By Caitlin Tully
The Center for Family Safety and Healing
Nationwide Children’s Hospital*
Balancing the demands of caregiving with other life responsibilities is challenging for many parents. Many things need our attention, and we can be easily distracted by a phone alert or lose track of time scrolling through social media. Many parents’ lives have become even more digitally connected during the pandemic. This can have an impact on the health of families.
“Technoference,” a term created by researcher Brandon McDaniel, is defined as the everyday interruptions in our quality time together due to technology. Digitally distracted parents interact less with their children and children are likely to increase connection-seeking behaviors when a parent is distracted. Children competing with digital devices for parental attention are at greater risk for behavior problems, including whining, restlessness or temper tantrums. The best thing that parents can do to disrupt “technoference” is to build skills for digital well-being.
Digital well-being refers to the impact of technology and digital services on someone’s health, including emotional, social and physical wellness. It includes the device or app-based tools that we use to manage time spent online, behaviors we decide to engage in on the Internet and emotional tools we use to handle our experience online.
The first step to digital well-being is understanding how you interact with technology. Here are a few statements to consider:
I tend to lose track of time when on my phone.
I feel like I’m missing something important if I don’t check my phone right away.
I’ll stay on my phone instead of going to sleep at my bedtime.
If these statements often apply to you, there are resources and supports to provide more balance in your life.
Digital well-being and screen time resources can be used on Android and iPhone devices. Many social media platforms provide app-based resources, including screen time management, restrictions and media literacy tools, like TikTok’s digital well-being tools. This can be especially helpful for users who often lose track of time on their devices.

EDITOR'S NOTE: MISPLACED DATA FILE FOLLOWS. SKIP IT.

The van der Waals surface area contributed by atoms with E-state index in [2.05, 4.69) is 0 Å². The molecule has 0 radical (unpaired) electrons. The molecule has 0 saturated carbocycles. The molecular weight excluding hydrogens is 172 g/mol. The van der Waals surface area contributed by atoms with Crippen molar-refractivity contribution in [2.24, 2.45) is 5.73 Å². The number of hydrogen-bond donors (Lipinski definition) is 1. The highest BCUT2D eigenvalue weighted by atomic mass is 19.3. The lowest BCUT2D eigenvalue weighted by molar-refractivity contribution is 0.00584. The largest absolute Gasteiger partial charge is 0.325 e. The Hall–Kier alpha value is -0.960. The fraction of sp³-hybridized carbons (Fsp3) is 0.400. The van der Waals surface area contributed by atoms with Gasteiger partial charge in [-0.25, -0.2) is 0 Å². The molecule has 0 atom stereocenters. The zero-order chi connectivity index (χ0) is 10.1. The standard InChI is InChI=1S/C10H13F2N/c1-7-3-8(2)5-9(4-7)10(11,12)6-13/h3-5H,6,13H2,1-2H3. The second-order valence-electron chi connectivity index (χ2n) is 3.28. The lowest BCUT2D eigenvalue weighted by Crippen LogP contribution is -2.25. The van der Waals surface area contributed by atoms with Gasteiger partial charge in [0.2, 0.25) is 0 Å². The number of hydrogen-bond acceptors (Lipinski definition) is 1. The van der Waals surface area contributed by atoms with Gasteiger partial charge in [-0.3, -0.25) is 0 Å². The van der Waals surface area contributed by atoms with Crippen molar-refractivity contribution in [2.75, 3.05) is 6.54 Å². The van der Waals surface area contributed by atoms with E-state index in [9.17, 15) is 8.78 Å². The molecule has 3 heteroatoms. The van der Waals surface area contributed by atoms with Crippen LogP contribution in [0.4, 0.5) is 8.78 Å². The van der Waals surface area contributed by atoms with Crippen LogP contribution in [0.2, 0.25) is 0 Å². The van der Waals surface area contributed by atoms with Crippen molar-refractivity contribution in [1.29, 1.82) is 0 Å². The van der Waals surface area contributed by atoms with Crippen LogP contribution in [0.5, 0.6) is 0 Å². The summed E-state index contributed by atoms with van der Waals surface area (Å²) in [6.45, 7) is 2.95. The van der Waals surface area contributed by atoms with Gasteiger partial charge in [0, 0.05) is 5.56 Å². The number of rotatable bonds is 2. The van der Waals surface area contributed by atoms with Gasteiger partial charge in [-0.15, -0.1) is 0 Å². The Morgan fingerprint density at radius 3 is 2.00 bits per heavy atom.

Common Sense Media offers articles and guidance for adults who want to keep their families safe and productive online, including a Family Toolkit developed in partnership with the American Academy of Pediatrics. Children need “media mentorship” from adults. It’s important for adults to consider their own relationship with technology and stress before implementing digital strategies for youth.
It’s unrealistic to eliminate all screens from our lives, especially for families with children of different ages. It is most helpful to consider the quality of digital media, how it fits into your family’s lifestyle and how your kids interact with it. Device free dinners can create screen-free moments of connection for busy families.
Technology can have a positive impact on parenting, including increasing access to inclusive communities and helping parents maintain relationships with long-distance family and friends. However, social media can also negatively impact parents’ emotional health, through lack of sleep and negative comparison with other parents.
If you find yourself overwhelmed and exhausted by technology, emotional tools can help. Mindfulness – our ability to stay in the present moment without judgment – can support emotional regulation for parents. Try to turn your phone off 30 minutes before bed and practice deep breathing. If you notice that you feel worse after scrolling through “perfect” family photos online, remind yourself that social media isn’t real life and you are doing your best. Digital well-being isn’t easy and you are not alone.
*Through a collaboration between Blanchard Valley Health System and Nationwide Children’s Hospital, the content of this article was provided courtesy of Nationwide’s 700 Children’s® blog by pediatric experts.
Weekend Doctor: Interruptions by technology – Bluffton Icon
By Caitlin Tully